Carriage of extended-spectrum beta-lactamase-producing enterobacteriacae among internal medicine patients in Switzerland
1 Infection Control Program, University of Geneva Hospitals and Medical Faculty, 4 Rue Gabrielle-Perret-Gentil, 1211, Geneva 14, Switzerland
2 Department of General Internal Medicine, University of Geneva Hospitals and Faculty of Medicine, Geneva, Switzerland
3 Central Laboratory of Bacteriology, University of Geneva Hospitals and Faculty of Medicine, Geneva, Switzerland
4 Division of Medico-Economic Analysis, University of Geneva Hospitals and Faculty of Medicine, Geneva, Switzerland
5 WHO Collaborating Centre on Patient Safety, University of Geneva Hospitals and Faculty of Medicine, Geneva, Switzerland
6 The Jenner Institute, University of Oxford, Oxford, UK
Antimicrobial Resistance and Infection Control 2013, 2:20 doi:10.1186/2047-2994-2-20Published: 12 June 2013
The incidence of extended-spectrum beta-lactamase producing-enterobacteriacae (ESBL-E) infection is rising worldwide. We aimed to determine the prevalence and nosocomial acquisition rate of ESBL-E as well as the risk factors for ESBL-E carriage and acquisition amongst patients consecutively admitted to 13 internal medicine units at our hospital who were not previously known to be ESBL-E carriers.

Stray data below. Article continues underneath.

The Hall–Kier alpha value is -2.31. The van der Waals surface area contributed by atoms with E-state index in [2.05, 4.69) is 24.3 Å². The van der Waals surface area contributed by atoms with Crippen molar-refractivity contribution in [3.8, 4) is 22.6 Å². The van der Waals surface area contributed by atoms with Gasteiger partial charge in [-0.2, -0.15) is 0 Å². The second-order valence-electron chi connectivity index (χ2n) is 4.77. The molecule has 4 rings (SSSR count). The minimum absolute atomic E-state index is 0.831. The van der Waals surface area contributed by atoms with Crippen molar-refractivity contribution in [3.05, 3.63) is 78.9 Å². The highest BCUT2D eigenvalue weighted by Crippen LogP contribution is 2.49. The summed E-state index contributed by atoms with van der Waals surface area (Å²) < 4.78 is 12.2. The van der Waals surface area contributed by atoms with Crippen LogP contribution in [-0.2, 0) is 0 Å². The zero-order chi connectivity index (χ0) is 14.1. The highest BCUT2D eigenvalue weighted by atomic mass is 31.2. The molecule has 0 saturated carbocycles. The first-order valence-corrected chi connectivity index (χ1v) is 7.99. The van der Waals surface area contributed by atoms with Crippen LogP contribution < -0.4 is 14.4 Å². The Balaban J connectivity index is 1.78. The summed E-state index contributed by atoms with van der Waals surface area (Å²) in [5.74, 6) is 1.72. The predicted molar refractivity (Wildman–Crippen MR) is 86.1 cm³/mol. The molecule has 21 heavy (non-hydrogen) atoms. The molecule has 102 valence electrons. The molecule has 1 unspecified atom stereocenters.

We screened all patients admitted or transferred to internal medicine units for ESBL-E on admission and discharge using rectal swabs. Of 1072 patients screened, 51 (4.8%) were carriers of an ESBL-E at admission. Of 473 patients who underwent admission and discharge screening, 21 (4.4%) acquired an ESBL-E. On multivariate analysis, diabetes mellitus without end-organ complications (OR 2.87 [1.09-7.08]), connective tissue disease (OR 7.22 [1.17-44.59]), and liver failure (OR 8.39 [1.55-45.45]) were independent risk factors for carriage of an ESBL-E upon admission to hospital (area under the ROC curve, 0.68). Receipt of a first- or second-generation cephalosporin (OR 9.25 [2.22-37.82]), intra-hospital transfer (OR 6.68 [1.71-26.06]), and a hospital stay >21 days (OR 25.17 [4.18-151.68]) were associated with acquisition of an ESBL-E during hospitalisation; whilst admission from home was protective (OR 0.16 [0.06-0.39]) on univariate regression. No risk profile with sufficient accuracy to predict previously unknown carriage on admission or acquisition of ESBL-E could be developed using readily available patient information.
ESBL-E carriage is endemic amongst internal medicine patients at our institution. We were unable to develop a clinical risk profile to accurately predict ESBL-E carriage amongst these patients.